1. Truth Be Told
We are told by Tolkien that Faramir was not to be told “the full tale of the madness of Denethor” until he was well and had duties to do. We were never told when or how the tale was finally told; until now.
Truth be Told
The King had called him. His soul had wandered on dark lonely paths removed far from where he had any awareness of his pain or fever; but the King had called him.
Five days had passed since then. Two since the Captains of the West had gone forth to challenge the Shadow in the East. For some of those days he had slept and regained his strength, but in the end a new pain had come upon him. His father had not been to see him and Faramir’s heart was grieved at the thought that the Steward of Gondor still hardened his heart against his youngest, now only, son. He finally had called for the Master Warden of the Healers. The news was worse than his father’s hardened heart would have been. The Lord Denethor, his father, was dead. Worse yet, no news would they give Faramir of the manner of the death. No more was he told than this; it was by order of the King and Mithrandir that he was to be told only that the Steward of Gondor was dead and that he, Faramir, now bore that title.
He had plied his attendants no further. Mithrandir he had trusted and loved long and he would abide by his wishes. His love for his king had filled him upon his first awaking, as he had looked into the eyes of the one who had brought him back. The King’s orders would be obeyed out of that love and fealty.
News of the battle they had given him. He knew of the terrible siege upon his city, of the destruction of the Lord of the Nazgul and that by the hands of yet another halfling, Meriadoc son of Saradoc, and the Lady Eowyn of Rohan. He knew the Halfling and the Lady were, as he himself, in the care of the Healers. He knew of the death of King Theoden and that the King of Rohan was lying in state in the Citadel. He knew the Captains of the West had ridden forth, going East to challenge the Dark Lord before the Gates of Mordor. Yet of his own father, he knew naught. Finally released from his sick room, Faramir had taken himself and his sorrow into the garden of the Houses of Healing.
It could not be said that his burden was lifted that day, but his meeting the White Lady of Rohan was fortuitous. His heart was touched by her at first meeting and pity for her (was it only pity?) moved his heart from his own sorrows toward easing hers. He spoke with the Halfling, with Meriadoc, and learned much of her history and her present troubles. As the days passed much comfort did the Lady and the Lord bring to each other. When that fateful day came, when the very earth trembled and, though he knew not why, hope and joy returned to Faramir’s heart, he kissed her as they stood on the walls for all to see. The Eagle came and the City of Gondor rejoiced with his news that the victory belonged to the Free Peoples of Middle-Earth.
And so Faramir began to arrange for the coming of the King, as was his task being, he thought, the last of the Stewards. While going about his duties he passed one day by the door called Fen Hollen. He halted and stared at that dreaded door and thought again of his Father. Forward he went and bade the porter unlock the door. To the Silent Street, Rath Dinen, he came and went a ways along it to where he suddenly fell to his knees and gave forth a great cry of agony. The House of the Stewards lay in charred ruins. Long he knelt there, his grief pouring from him in a great flood till all was spent.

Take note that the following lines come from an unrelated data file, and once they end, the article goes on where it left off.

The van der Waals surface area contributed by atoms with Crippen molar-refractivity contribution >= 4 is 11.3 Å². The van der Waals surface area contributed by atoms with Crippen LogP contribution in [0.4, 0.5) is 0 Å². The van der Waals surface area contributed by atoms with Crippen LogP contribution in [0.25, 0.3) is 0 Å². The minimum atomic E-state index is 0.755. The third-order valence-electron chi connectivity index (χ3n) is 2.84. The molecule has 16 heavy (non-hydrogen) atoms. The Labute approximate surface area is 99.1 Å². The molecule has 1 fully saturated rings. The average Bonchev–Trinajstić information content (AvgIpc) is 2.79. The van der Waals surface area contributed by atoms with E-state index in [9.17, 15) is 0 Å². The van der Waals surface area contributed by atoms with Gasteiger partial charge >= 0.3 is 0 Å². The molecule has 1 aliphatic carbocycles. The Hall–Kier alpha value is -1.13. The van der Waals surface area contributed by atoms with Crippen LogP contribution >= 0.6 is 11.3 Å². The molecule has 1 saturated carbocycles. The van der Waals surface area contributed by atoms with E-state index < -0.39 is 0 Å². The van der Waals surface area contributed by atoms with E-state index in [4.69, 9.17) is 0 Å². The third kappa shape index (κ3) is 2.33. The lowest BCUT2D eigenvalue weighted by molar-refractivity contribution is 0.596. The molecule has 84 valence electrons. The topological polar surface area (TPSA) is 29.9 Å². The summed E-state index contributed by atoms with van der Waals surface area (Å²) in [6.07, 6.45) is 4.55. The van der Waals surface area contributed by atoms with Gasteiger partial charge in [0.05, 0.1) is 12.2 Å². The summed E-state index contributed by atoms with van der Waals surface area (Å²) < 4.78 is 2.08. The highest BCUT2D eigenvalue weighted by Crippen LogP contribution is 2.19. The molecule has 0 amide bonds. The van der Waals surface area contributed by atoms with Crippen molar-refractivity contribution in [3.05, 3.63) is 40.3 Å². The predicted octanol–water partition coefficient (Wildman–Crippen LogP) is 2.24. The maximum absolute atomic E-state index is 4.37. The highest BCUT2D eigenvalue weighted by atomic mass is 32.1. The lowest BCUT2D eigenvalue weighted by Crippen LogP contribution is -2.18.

“What became of my father? In what manner did the Lord Denethor find his end?” Faramir asked the Master Warden of the Healers.
“The King and Mithrandir had said you were not to be told until you were healed and had tasks to perform.” The Master Warden replied. “Such is now the case, my Lord. I would tell you what you seek if I knew more of it.” Loath indeed was he to bring the news to Faramir and preferred that some other be the bearer of the horrible tidings. “I know not the names of any of the servants who were witnesses to the events of the Lord Denethor’s death. The only witnesses of whom I am in knowledge, my Lord, are Mithrandir and the two who stood guard at the door of your sick room here in the Houses of Healing.” The Master Warden looked down a few moments then again at Faramir. “Mithrandir lives and is due to return with the King. Of the others, my Lord, they both went with the army of the West and no word of them has come to my ears.”
“And these two who guarded me were whom, Master Healer?” Faramir quietly asked.
“Beregond and the Ernil i Pheriannath, Peregrin son of Paladin, both formerly of the Guard of the Tower of Gondor, my Lord.”
“I see.” Faramir said thoughtfully. “And are there none to whom they may have spoken?”
“Nay, my Lord. Beyond these there would be no others.”
And so it was that Faramir had to master his grief without his questions answered until the army of the West returned. Of great comfort to him was the love of the Lady Eowyn who had agreed to wed with him when all was set to rights and her brother confirmed as King of Rohan.
It came to pass that on the day after the crowning of King Elessar, Faramir, Steward of Gondor, called Beregond to his chambers. He was brought under guard as his case was yet to be judged by the High King Elessar. The Lord Farmir bid the guards wait out side his chamber.
“We have known each other long, Beregond, and I would wish this to come willingly from you. But know this, I will order you to speak if needs be.”